Whatever the route may be, I don’t think qualifying or failing to qualify for the Olympic Games will be a factor. That is merely a pipe dream, an irrelevance, a distraction.

13 comments about "Olympic flop a minor distraction, not a major disaster".
  1. Paul Lorinczi, March 29, 2012 at 10:37 a.m.

    But - I am supposed to be outraged by their loss.

    It was disappointing, but I saw far more positives than negatives. Just look at the racial make up of the team. It was a diverse group of kids. Now, we have to put it together. When we do, we will be world beaters.

  2. Paul Lorinczi, March 29, 2012 at 10:38 a.m.

    Our coaches need to spend more time in Brazil to learn integration from them. 5 World Cups later, they are still the masters.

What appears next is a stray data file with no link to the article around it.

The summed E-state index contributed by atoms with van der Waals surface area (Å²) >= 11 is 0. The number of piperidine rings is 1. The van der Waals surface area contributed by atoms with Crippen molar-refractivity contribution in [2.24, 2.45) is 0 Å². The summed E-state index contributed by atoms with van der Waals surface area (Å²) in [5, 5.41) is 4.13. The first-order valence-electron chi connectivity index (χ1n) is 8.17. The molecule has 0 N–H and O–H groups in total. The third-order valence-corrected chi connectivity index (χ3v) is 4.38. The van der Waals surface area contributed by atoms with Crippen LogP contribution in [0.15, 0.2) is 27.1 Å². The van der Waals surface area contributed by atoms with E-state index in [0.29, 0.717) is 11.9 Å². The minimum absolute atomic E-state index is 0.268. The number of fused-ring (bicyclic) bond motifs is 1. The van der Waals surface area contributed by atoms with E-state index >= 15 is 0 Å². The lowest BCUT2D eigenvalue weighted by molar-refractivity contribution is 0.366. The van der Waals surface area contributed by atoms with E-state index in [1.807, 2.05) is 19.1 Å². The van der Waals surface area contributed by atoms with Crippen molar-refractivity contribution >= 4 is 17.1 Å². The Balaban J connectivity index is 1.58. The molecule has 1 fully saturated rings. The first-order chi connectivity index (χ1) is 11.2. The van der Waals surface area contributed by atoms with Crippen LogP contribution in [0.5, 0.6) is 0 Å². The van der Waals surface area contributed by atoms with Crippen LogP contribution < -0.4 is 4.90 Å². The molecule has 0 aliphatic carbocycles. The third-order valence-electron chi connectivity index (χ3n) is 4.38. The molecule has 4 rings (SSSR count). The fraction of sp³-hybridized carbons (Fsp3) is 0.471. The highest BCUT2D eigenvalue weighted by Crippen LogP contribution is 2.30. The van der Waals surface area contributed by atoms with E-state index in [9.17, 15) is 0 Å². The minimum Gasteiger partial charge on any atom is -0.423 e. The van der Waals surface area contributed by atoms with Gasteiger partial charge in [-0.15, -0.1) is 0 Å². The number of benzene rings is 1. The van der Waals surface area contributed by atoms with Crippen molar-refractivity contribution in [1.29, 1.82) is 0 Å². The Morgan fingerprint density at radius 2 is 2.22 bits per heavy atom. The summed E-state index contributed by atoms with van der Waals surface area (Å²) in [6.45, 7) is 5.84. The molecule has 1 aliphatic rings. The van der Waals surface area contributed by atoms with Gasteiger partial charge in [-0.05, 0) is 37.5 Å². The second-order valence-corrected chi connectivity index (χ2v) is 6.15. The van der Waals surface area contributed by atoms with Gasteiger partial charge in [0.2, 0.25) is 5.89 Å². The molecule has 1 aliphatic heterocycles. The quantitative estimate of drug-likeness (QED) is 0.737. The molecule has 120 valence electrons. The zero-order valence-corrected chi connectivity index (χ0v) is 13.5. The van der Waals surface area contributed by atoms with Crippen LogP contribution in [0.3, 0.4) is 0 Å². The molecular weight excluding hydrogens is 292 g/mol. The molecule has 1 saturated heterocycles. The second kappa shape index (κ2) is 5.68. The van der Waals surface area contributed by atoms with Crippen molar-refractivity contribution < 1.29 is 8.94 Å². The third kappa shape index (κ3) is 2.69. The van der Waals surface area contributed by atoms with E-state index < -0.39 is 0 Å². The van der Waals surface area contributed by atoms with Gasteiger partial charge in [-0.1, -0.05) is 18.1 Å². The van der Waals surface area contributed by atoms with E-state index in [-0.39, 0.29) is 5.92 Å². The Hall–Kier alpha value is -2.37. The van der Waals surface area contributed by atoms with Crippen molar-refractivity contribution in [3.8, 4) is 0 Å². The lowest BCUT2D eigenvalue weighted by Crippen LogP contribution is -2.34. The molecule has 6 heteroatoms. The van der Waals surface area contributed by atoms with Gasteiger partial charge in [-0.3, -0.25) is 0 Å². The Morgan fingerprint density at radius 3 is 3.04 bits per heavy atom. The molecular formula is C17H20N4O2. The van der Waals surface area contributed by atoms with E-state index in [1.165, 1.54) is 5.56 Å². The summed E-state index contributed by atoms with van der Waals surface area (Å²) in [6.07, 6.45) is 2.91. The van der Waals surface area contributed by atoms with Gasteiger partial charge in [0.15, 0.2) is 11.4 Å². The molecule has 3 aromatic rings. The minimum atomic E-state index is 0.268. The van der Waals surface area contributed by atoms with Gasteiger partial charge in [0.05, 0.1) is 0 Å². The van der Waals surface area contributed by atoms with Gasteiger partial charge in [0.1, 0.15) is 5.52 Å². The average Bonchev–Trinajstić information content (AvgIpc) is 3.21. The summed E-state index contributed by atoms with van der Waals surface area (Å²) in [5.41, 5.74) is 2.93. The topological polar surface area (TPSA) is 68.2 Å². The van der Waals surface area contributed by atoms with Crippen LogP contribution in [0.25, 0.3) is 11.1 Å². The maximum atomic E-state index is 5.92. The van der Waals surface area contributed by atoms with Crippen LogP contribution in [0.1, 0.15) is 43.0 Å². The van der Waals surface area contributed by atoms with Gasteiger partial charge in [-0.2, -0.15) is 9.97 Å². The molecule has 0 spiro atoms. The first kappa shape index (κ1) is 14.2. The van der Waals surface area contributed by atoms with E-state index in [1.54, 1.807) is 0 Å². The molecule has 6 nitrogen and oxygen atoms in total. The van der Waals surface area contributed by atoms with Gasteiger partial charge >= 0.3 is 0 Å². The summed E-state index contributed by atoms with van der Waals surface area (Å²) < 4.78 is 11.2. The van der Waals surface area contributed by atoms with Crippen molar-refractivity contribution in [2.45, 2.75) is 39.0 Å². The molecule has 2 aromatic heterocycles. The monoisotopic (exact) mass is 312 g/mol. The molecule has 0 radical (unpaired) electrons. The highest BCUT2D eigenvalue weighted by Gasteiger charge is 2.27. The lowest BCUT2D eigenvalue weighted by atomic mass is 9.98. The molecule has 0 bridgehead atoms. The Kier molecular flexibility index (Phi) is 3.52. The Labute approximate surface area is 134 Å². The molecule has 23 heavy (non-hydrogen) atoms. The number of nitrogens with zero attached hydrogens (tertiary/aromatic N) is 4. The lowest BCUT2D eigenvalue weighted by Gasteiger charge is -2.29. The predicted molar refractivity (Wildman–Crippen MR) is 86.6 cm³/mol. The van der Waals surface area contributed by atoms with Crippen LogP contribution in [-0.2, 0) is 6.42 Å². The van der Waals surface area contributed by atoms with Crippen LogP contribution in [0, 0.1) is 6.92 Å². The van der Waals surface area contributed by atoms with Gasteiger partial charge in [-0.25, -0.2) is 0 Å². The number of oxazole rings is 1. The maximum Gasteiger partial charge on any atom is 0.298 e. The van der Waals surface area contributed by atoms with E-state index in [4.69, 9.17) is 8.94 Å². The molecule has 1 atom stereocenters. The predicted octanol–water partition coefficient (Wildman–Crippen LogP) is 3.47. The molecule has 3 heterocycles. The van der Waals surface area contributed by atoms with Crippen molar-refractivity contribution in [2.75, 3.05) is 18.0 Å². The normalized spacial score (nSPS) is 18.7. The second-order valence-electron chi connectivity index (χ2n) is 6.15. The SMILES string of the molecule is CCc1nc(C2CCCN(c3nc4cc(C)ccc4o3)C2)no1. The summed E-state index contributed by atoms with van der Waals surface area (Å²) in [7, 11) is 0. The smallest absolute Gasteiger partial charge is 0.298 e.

3. Steve Greene, March 29, 2012 at 11:27 a.m.

    While never stating he is talking Men's Paul clearly states USA and specifically it's failures in the Olympics. USA has won three GOLD medals in Olympic Soccer competition and one silver and one bronze. Yes, the three gold are by the US Women's team and the silver and bronze were 1904 by men's club teams so point well taken IF he had bothered to differentiate rather than assume away the women's teams.

  4. Jogo Bonito, March 29, 2012 at 11:35 a.m.